Reading Recovery is a preventative early literacy intervention program designed to provide a second chance to first grade children who are at risk of failing to learn to read.
Developed in the 1970s and used internationally since then, Reading Recovery is supported by an extensive research base and a history of success. The program’s goal is to dramatically reduce the number of first graders who have extreme difficulty learning to read and write and to reduce the costs of these learners to schools. It provides short-term one-to-one tutoring for low achieving first graders and is used as a supplement to good classroom teaching.
Teachers who are trained in Reading Recovery commit to an intensive training program, beginning with an initial one week session in August and continuing with weekly meetings throughout the year for in-training teachers, and monthly meetings for trained teachers. School principals and superintendents agree to support the training process through allocation of time and other necessary resources.
Teachers trained in Reading Recovery develop expertise that can be used in the teachers’ other professional roles; and increase the capacity within their schools, and potentially their districts, to analyze problems related to literacy difficulties.
How does CES help in this work?
The Collaborative for Educational Services oversees two Reading Recovery Teacher Training Sites in western Massachusetts. The sites are located in Northampton and West Springfield, and serve educators in western Massachusetts, southern Vermont, and Connecticut.
CES has been a professional development provider for Reading Recovery for 25 years, and continues to train teachers in Reading Recovery. Schools participating in the project will receive support towards funding for teacher training, materials and professional resources necessary to implement the program. Participating districts have included Agawam, Easthampton, Pioneer Valley, South Hadley, Sunderland, Westhampton, West Springfield, Whately, and 7 school districts in the state of Rhode Island.
CES reading specialists also provide literacy professional development and coaching in-district and in schools.
This program made a huge difference, and my son was reading at his peers’ level within six months. I think it was because the individual attention targeted my son’s needs directly; he was able to push himself privately without confusion amongst his peers, and as parents we were able to be a part of his efforts.
— Parent, Amherst MA
A recent review of research shows that Reading Recovery is one of only six programs designed for use with struggling readers showing “strong evidence of effectiveness”, with large effect sizes from randomized experiments (as defined in the federal 2015 “Every Student Succeeds Act”).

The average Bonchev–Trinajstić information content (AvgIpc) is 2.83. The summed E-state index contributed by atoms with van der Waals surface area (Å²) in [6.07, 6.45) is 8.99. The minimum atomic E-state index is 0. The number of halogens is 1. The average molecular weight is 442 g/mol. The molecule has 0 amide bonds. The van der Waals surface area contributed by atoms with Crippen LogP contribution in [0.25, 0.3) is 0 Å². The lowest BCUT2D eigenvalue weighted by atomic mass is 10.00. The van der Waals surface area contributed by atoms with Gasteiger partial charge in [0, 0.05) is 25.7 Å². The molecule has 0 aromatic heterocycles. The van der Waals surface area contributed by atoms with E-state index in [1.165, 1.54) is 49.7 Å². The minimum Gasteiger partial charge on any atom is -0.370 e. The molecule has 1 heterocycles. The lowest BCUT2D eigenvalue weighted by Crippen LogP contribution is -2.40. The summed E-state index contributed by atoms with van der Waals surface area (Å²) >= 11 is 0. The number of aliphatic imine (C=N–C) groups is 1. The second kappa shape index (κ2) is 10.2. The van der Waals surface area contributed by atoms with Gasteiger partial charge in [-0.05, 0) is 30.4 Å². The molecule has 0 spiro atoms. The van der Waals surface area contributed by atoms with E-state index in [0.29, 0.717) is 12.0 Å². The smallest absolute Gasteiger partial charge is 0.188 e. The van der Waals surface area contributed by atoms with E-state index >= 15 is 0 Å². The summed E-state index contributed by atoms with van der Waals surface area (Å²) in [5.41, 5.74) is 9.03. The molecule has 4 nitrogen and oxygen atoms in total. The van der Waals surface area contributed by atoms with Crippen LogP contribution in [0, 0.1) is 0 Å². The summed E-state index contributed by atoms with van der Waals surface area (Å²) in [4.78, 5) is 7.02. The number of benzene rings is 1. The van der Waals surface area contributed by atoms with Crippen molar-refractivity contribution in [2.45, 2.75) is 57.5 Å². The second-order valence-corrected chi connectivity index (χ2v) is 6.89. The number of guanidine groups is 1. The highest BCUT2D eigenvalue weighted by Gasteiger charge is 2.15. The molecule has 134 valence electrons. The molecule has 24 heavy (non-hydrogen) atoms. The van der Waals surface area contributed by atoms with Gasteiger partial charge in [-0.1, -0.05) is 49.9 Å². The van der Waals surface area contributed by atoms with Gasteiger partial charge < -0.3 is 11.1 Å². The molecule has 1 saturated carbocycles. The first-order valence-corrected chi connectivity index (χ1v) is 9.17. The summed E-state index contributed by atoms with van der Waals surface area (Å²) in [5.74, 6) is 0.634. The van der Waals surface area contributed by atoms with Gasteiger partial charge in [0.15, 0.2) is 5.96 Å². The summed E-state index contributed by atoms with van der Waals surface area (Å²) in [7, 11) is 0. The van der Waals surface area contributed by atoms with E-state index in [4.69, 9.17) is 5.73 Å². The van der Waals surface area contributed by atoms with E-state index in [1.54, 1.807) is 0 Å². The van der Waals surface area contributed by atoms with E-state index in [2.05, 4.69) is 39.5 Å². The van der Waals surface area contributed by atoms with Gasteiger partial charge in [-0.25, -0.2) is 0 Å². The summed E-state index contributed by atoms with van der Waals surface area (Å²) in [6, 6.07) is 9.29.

There is evidence to indicate that Reading Recovery reduces retention in the first grade, and reduces referrals to Special Education (O’Connor and Simms, 2002).
Reading Recovery Program Research
- Reading Recovery Council of North America at www.readingrecovery.org
- U.S. Department of Education – Information on the effectiveness of Reading Recovery: What Works Clearinghouse
- Lesley University at http://www.lesley.edu/reading-
- “Reading Recovering: An Evaluation of the Four-Year i3 Scale-Up”
Laurel Dickey has been a teacher leader in the Reading Recovery program at the Collaborative for Educational Services since 1993. Her long commitment to ensuring that all young children excel as literacy learners has informed her work over the past 25 years with young children who are struggling with literacy learning, and in training teachers who work with these children. Laurel’s primary work has involved the training and ongoing support of early elementary level literacy interventionists who are working within the Reading Recovery program. She has provided training, coaching, and other support to up to 30 to 50 teachers in any single year, and has provided initial training for approximately 150 teachers. In addition to professional development sessions, Dickey provides frequent in-school coaching structured both to problem-solve the progress of the most difficult students, and to closely examine and lift the instruction of individual teachers. In addition to her work in Reading Recovery, she also works with candidates seeking Reading licensure, and supports various regional early literacy efforts. Laurel is the author of a number of beginning readers used with primary grade students. Prior to her work in Reading Recovery, Laurel taught first, second, and fourth grades.
Position: Literacy Specialist/Reading Recovery Teacher Leader
Phone: 413.586.4900 x5939